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“None are so gross, as to contend for this,

That Souls from bodies may traducéd be ; Between whose natures no proportion is,

When root and branch in nature still agree.

ference of season, daylight, climate, form of man; she also has a quickening power, and a power also that she sends abroad, her sense, which through five organs “ views and searcheth all things everywhere." The poem dwells on the eyes, guides to the body here “which else would stumble in eternal night,”

“ But many subtile wits have justified,

That Souls from Souls spiritually may spring; Which (if the nature of the Soul be tried)

Will even in nature prove as gross a thing."

“ Yet their best object, and their noblest use,

Hereafter in another world will be, When God in them shall heavenly light infuse,

That face to face they may their Maker see.”

Reasons against this opinion he draws first from nature. All things are made of nothing or of stuff already formed. There is no stuff or matter in the Soul, she must be created out of nothing, “and to create to God alone pertains.” After more reasons drawn from nature, follow others from divinity, which treat of Adam's fall, foreknowledge, freewill, and the grace of God. The next topic is the reason of the union of Soul with Body

It dwells on the other gates of sense by which outward things enter the Soul,-hearing, taste, smelling, feeling, and the common sense by which their several perceptions were brought together for transmission to the brain. Fancy and memory, the passions and affections of the soul are then passed in review; and after them the intellectual powers, wit, reason, understanding, opinion, judgment, and, through knowledge brought by understanding, at last wisdom. The poet then ascribes to the Soul innate ideas,

“ That both of God and of the world partaking,

Of all that is, man might the image bear.”

There was need of a creature to knit into worship the enjoyment of this lower creation, to rule over it, and unite the world to God. How, it is next asked, are Soul and Body joined ?

“ For Nature in man's heart her laws doth pen

Prescribing truth to wit and good to will; Which do accuse or else excuse all men,

For every thought or practice, good or ill."

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“ Nor hath He given these blessings for a day,

Nor made them on the body's life depend; The Soul, though made in time, survives for aye;

And though it hath beginning, sees no end."

“ Nor could the world's best spirits so much err,

If death took all, that they should all agree, Before this life, their honour to prefer :

For what is praise to things that nothing be?”

Again, if the Soul stood by the Body's prop,

This passage leads up to the climax of the poem in its closing argument that the Soul is immortal and cannot be destroyed.

“ Her only end is never-ending bliss,

Which is, the eternal face of God to see; Who last of ends and first of causes is :

And to do this, she must eternal be."

“ We should not find her half so brave and bold,

To lead it to the wars, and to the seas, To make it suffer watchings, hunger, cold,

When it might feed with plenty, rest with ease."

The poet bases this upon five reasons. One is man's unlimited desire to learn or know, which springs from the essence of the Soul, and with this desire a power “to find out every truth if she had time."

Another reason is that as the good Soul by scorn of the Body's death shows that she cannot die, the wicked Soul proves her eternity by fear of death.

The Soul's craving for continuance is shown also “by tombs, by books, by memorable deeds,” and by care for posterity ; true notes of immortality written by Nature herself in our heart's tables. Finally, even those who reason against the Soul's immortality use the Soul's power to conceive its immortality, and prove it by the act of reasoning against it.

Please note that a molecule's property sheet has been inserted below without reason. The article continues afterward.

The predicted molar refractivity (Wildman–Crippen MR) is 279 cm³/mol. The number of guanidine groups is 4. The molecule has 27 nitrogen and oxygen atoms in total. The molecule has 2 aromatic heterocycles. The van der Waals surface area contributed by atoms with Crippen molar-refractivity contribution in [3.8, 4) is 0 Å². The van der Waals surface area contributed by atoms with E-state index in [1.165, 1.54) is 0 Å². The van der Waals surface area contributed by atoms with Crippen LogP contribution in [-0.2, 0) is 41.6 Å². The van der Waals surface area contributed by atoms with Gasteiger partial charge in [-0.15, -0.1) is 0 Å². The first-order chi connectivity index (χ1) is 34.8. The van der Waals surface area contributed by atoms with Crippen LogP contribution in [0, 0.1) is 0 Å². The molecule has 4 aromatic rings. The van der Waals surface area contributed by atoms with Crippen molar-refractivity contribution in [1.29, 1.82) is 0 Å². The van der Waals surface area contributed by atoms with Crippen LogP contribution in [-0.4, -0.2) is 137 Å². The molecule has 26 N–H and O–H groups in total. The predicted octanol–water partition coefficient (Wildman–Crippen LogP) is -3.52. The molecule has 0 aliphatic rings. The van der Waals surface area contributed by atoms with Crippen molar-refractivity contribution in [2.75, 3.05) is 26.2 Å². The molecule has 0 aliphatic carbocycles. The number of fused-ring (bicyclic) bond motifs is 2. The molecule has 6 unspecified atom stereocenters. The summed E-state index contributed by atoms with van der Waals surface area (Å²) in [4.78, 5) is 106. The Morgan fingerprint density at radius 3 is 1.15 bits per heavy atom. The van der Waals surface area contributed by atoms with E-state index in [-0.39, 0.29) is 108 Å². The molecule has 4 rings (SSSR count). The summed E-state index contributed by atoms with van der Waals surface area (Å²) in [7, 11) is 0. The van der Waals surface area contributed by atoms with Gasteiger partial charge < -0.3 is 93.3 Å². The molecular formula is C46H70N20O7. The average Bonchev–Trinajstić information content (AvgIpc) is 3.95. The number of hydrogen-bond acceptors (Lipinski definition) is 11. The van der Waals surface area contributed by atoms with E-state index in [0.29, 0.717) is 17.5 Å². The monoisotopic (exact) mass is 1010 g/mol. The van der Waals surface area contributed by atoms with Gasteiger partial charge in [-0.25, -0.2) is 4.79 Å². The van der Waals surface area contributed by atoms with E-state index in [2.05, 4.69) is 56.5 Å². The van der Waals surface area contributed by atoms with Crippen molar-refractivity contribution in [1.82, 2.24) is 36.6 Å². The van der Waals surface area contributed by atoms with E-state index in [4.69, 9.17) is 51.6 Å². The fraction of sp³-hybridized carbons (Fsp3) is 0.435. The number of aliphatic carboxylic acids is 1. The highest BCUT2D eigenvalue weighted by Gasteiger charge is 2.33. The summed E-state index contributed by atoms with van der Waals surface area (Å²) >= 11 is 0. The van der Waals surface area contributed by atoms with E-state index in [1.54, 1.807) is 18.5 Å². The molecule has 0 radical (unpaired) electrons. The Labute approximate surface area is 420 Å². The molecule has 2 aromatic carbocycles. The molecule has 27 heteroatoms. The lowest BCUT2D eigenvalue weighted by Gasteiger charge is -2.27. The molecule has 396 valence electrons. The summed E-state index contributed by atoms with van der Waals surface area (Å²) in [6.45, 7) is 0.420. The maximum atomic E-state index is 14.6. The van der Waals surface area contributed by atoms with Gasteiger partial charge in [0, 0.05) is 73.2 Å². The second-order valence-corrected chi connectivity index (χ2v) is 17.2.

“ But since our life so fast away doth slide,

As doth a hungry eagle through the wind, Or as a ship transported with the tide,

Which in their passage leave no print behind :

“ Of which swift little time so much we spend,

While some few things we through the sense do strain, That our short race of life is at an end,

Ere we the principles of skill attain :

“ So when we God and angels do conceive,

And think of truth, which is eternal too; Then do our minds immortal forms receive,

Which if they mortal were, they could not do.

“ Or God (which to vain ends hath nothing done)

In vain this appetite and pow'r hath given, Or else our knowledge which is here begun

Hereafter must be perfected in heaven.”

“ And as if beasts conceiv'd what reason were,

And that conception should distinctly show, They should the name of reasonable bear;

For without reason none could reason know.

Another reason is the Soul's aspiration to eternity.

“So when the Soul mounts with so high a wing

As of eternal things she doubts can move, She proofs of her eternity doth bring

Even when she strives the contrary to prove."

“ Water in conduit-pipes can rise no higher

Than the well-head, from whence it first doth spring; Then since to Eternal God she doth aspire,

She cannot be but an eternal thing."

After arguing that the Soul is indestructible, the poet answers objections to faith in her immortality, from the intellectual dotage of old men, idiocy, madness. The defects are in the sense's organs. The Soul does not lose her power to see, “though mists and clouds do choke her window light.”.

Who ever ceased to wish, when he had health, or having wisdom was not vexed in mind ?

“So, when the Soul finds here no true content,

And, like Noah's dove, can no sure footing take, She doth return from whence she first was sent,

And flies to Him that first her wings did make."

“ These imperfections then we must impute

Not to the agent but the instrument: We must not blame Apollo, but his lute,

If false accords from her false strings be sent."

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6. Think of her worth, and think that God did mean